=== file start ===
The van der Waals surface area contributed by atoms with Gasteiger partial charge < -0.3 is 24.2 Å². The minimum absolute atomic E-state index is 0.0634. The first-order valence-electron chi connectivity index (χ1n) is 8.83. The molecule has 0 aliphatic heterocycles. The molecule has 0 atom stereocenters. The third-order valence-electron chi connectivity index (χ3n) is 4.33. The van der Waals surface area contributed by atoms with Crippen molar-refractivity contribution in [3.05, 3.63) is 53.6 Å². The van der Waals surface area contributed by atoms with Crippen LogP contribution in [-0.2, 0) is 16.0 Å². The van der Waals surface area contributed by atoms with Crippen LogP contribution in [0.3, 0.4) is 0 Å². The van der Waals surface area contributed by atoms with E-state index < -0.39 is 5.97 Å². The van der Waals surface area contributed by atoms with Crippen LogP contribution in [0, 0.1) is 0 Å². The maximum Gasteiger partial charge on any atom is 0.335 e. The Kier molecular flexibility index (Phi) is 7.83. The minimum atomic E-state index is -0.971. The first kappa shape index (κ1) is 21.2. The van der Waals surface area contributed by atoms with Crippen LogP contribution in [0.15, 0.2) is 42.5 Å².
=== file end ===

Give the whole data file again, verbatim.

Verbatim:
The van der Waals surface area contributed by atoms with Gasteiger partial charge < -0.3 is 24.2 Å². The minimum absolute atomic E-state index is 0.0634. The first-order valence-electron chi connectivity index (χ1n) is 8.83. The molecule has 0 aliphatic heterocycles. The molecule has 0 atom stereocenters. The third-order valence-electron chi connectivity index (χ3n) is 4.33. The van der Waals surface area contributed by atoms with Crippen molar-refractivity contribution in [3.05, 3.63) is 53.6 Å². The van der Waals surface area contributed by atoms with Crippen LogP contribution in [-0.2, 0) is 16.0 Å². The van der Waals surface area contributed by atoms with Crippen LogP contribution in [0.3, 0.4) is 0 Å². The van der Waals surface area contributed by atoms with E-state index < -0.39 is 5.97 Å². The van der Waals surface area contributed by atoms with Crippen LogP contribution in [0, 0.1) is 0 Å². The maximum Gasteiger partial charge on any atom is 0.335 e. The Kier molecular flexibility index (Phi) is 7.83. The minimum atomic E-state index is -0.971. The first kappa shape index (κ1) is 21.2. The van der Waals surface area contributed by atoms with Crippen LogP contribution in [0.15, 0.2) is 42.5 Å².